The author is American and, alas, I did come across some American English in dialogue, along with historical inconsistency and modern phraseology.  Examples: 
  • 'Snuck' - the British English past tense of the verb 'sneak' is 'sneaked'.
  • 'Snicker' - British English is 'snigger'.
  • 'Gift' used as a verb and 'caring' used as a general adjective to describe someone - these have only crept into British English in more recent years.
  • A reference to mashed potatoes - potatoes were not introduced into this country until some fifty years later, by Sir Walter Raleigh.
  • The phrase 'in for a penny, in for a pound' - the first recorded use of this phrase was in a play, in the late 17th century.
  • 'teenagers' - not in use until the latter half of the 20th century.
  • Henry said, 'You center me, Jane'.  So American and 21st century that it might as well have 'Gee' at the beginning and 'lol' at the end!
I also thought that, now and again, the dialogue between Kings, courtiers and Jane was too familiar, and doubted that Cromwell would have introduced the idea of Anne Boleyn's treason to the King while both were in the presence of Jane Seymour.  I'm aware that writing historical fiction that takes place outside one's own country must be an incredibly hard thing to do, and I always feel sorry for authors whose editors have let them down.  Google alone is a wonderful and easy-to-use tool.

Despite these 'dodgy' areas, though, I did enjoy reading it.  The writing flows, Ms Wertman tells a story in a compelling fashion, and I believed in the characters; these three factors alone are much of what this writing thing is about, after all.  With assistance from a more experienced editor (possibly an English one?), I imagine her work would get better and better.  To sum up, I would say this is light fiction for the newer reader of the genre; perhaps lovers of programmes like Showtime's The Tudors series, or who enjoy an introduction to the period, rather than the serious history addict - avid readers of this genre are notoriously picky!

Wednesday, 10 April 2019

MURDER UNDONE by Robin Storey

3.5 out of 5 stars

On Amazon UK
On Amazon.com
On Goodreads

How I discovered this book: it was submitted to Rosie's Book Review Team, of which I am a member.

In a Nutshell: Woman murders husband.  Gets chance to go back in time and make different decisions.  Involves drugs, sex, criminal underworld.

This book starts well, with main character Eva poisoning her cheating husband.  Fast forward twenty years: she's married again, and living with the fall-out.  Except she can't deal with it; she drinks too much, and goes into bars to pick up men for casual sex.  Then she is offered a chance to go back in time, still retaining her memories of her 'real' life, and not murder Cheating Charlie after all....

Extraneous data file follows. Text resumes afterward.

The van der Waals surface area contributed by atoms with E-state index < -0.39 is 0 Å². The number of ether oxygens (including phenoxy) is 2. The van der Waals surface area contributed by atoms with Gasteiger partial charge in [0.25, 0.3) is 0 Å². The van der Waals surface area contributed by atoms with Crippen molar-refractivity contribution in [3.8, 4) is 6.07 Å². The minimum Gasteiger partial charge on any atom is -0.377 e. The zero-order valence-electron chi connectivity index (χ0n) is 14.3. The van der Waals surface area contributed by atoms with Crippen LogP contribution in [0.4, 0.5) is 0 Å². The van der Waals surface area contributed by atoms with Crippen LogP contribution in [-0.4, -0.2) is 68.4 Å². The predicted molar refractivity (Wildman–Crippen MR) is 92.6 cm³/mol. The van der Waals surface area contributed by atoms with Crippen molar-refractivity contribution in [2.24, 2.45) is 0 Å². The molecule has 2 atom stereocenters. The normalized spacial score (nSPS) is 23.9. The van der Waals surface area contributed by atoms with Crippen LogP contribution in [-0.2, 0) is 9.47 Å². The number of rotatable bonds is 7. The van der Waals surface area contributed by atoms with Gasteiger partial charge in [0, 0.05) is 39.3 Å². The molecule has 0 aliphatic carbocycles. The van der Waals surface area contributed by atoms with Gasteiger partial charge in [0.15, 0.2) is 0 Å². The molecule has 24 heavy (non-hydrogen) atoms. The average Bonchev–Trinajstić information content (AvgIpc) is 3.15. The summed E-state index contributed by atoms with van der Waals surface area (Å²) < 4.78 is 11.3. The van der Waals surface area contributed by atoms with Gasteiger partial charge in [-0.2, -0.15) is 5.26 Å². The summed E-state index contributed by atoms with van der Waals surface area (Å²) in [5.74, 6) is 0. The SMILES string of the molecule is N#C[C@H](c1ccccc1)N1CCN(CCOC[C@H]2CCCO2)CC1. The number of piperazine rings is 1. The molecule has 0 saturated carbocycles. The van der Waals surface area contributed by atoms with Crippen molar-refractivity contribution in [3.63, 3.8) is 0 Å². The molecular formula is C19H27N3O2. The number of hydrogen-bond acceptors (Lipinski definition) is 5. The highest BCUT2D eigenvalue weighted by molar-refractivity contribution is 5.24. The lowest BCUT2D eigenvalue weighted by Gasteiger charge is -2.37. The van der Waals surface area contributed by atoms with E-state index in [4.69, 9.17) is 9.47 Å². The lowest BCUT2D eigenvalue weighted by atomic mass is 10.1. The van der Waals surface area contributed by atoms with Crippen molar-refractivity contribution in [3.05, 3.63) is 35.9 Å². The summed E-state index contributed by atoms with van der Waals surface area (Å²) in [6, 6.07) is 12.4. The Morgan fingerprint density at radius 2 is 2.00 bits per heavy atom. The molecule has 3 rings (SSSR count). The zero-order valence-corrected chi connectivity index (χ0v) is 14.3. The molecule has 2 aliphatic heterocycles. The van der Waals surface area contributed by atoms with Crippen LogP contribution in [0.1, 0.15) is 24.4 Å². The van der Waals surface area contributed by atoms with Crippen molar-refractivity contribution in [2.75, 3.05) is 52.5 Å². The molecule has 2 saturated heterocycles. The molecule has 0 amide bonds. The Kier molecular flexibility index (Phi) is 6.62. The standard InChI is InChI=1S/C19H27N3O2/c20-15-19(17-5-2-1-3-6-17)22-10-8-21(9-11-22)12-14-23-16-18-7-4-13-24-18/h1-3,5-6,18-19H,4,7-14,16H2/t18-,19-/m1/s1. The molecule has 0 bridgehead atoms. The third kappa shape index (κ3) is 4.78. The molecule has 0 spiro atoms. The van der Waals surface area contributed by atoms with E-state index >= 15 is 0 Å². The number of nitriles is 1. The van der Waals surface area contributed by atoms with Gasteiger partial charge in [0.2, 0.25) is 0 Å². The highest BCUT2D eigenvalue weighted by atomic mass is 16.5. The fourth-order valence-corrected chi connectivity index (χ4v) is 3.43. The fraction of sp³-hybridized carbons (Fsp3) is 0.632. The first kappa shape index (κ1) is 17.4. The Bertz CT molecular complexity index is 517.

I found this author's style pretty readable; I'd suddenly realise I'd galloped through 10 pages or so, without thinking about stopping to make notes, which is a good sign.  I was moderately drawn in when I first started to read, but as soon as Eva got a chance to go back in time, I thought, ah—now I'm interested!

The story continued to zip along in a readable fashion, but I did have some problems with it.  Eva's character seemed more like a vehicle for the plot that the other way round; I never believed in her.  One minute she is the pampered, submissive wife of a millionaire businessman, the next she is daredevil sleuth, able to talk her way into any private location, and mixing with the criminal underworld without turning a hair, to the extent of having sex with them for information (and enjoying it despite the guy having had a knife to her throat, but I'm not even going to go there; the cocaine she'd taken, alone, would make her paranoid and agitated in this situation).

I was dubious about some dialogue (the way one of the female characters talks about sex would make Samantha from Sex and the City cringe) and unconvinced by some events; for instance, before she goes back in time, Eva is around 60 years old, but gets hit on/approached for casual sex every time she enters a bar to have a drink.  However glamorous and well-kept a woman of that age may be, I found this a little unlikely.

One other point is something the author might want to consider for future work of this genre.  Later in the book, Eva is caught driving under the influence of cocaine.  There was a detailed chapter about her court appearance, ending with the news report about it on TV.  Why not just cut the whole court thing, and start the chapter with the news report, ending with a paragraph or two about how she felt, watching it broadcast to the world?  That would have given all the information the reader needed, and let them get on with the more juicy stuff, like infidelity, deteriorating marriage and underworld dealings ...